different researchers on some occasions and by different methods. Thus, the research design, data collection, and data<br/><br>
analysis were mixed and overlapping, because they were not completely sequentially carried out. The aim of the analysis<br/><br>
was to generate knowledge by (re)organizing and categorizing the data collected, by exploring the meaning of the data<br/><br>
(i.e., generating information), and identifying their patterns of associations. After assessing the quality of the synthesized<br/><br>
knowledge, the results were communicated to several target groups through several communication channels.<br/><br>
<br/><br>
In RS1, five major themes and challenges were identified in making supply chains environmentally sustainable. RS5 led<br/><br>
to a deeper understanding of the insights of logistics service providers (LSPs) about the challenges identified in RS1. RS2<br/><br>
led to the identification of five major themes and eight major challenges in making supply chains socially sustainable. In<br/><br>
the context of freight transport in RS3, fifteen major themes and five major challenges emerged. In the context of urban<br/><br>
freight distribution in RS4, these numbers were eight major themes and seven major challenges. However, the results (i.e.,<br/><br>
the generated knowledge) about the themes and challenges were subjective: They were influenced by my interpretation of<br/><br>
what had been said, observed, or scientifically written. The results were also relative (related to what had been said,<br/><br>
observed, or scientifically written), and influenced by the different methods for collection and analysis of data.<br/><br>
<br/><br>
By combining the thirty-three identified themes in the research studies and classifying them based on their similarities and<br/><br>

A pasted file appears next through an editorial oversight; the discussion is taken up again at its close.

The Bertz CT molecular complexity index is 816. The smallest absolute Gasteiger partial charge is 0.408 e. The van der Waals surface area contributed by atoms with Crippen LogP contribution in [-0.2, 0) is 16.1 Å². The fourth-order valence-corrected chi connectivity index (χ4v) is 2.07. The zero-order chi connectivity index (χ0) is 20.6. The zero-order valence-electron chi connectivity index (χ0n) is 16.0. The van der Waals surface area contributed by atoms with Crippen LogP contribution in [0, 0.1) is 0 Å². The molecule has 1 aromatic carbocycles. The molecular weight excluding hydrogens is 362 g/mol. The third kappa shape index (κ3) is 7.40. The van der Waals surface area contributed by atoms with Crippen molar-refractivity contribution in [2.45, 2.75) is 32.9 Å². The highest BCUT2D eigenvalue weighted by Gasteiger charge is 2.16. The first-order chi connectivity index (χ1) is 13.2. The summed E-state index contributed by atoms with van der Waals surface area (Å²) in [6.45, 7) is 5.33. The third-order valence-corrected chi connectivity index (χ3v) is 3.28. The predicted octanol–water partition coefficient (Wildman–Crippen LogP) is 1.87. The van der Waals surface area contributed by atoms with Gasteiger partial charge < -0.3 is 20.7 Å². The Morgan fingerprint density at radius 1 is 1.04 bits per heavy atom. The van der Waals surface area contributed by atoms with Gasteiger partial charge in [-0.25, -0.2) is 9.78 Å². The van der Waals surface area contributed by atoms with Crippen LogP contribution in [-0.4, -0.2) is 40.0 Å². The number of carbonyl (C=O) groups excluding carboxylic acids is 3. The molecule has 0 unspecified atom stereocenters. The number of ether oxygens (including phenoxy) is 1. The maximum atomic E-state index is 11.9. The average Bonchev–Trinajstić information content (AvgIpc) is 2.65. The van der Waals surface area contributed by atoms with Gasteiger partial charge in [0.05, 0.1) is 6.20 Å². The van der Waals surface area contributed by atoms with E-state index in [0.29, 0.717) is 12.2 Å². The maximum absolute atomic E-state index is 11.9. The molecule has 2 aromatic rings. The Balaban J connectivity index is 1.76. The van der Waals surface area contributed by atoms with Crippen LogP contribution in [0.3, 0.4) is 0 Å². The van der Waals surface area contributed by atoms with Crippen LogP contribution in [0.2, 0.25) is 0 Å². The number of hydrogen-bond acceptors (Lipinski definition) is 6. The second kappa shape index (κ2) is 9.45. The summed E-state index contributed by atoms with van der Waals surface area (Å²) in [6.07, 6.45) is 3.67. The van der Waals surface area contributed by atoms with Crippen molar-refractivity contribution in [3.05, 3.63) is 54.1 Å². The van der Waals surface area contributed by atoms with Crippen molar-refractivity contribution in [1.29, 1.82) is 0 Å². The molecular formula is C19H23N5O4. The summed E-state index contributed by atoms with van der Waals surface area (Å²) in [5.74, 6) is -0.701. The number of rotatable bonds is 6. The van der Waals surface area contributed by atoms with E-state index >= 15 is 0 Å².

overlap, four central themes in making supply chains sustainable emerged out: sustainability in goods and services,<br/><br>
sustainability in resources, sustainability in corporation, and sustainability in management and/or governance. Similarly,<br/><br>
by combining the twenty-four identified challenges in the research studies and classifying them based on their similarities<br/><br>
and overlap, five central challenges in making supply chains sustainable emerged out: shifting the values, difficulties of<br/><br>
operationalization, dealing with complexity, difficulties of corporate governance, and SMEs difficulties. Taking a CTP<br/><br>
was beneficial in understanding the complexity involved in the central themes of making supply chains sustainable. It also<br/><br>
led to further propositions for tackling the challenges.},
  author       = {Abbasi, Maisam},
  isbn         = {978-91-7473-956-5},
  keyword      = {Supply Chain,Logistic,Sustainable Development,Sustainability,Complexity},
  language     = {eng},
  pages        = {245},
  publisher    = {ARRAY(0xa3e1670)},
  title        = {Exploring Themes and Challenges in Developing Sustainable Supply Chains - A Complexity Theory Perspective},
  year         = {2014},
}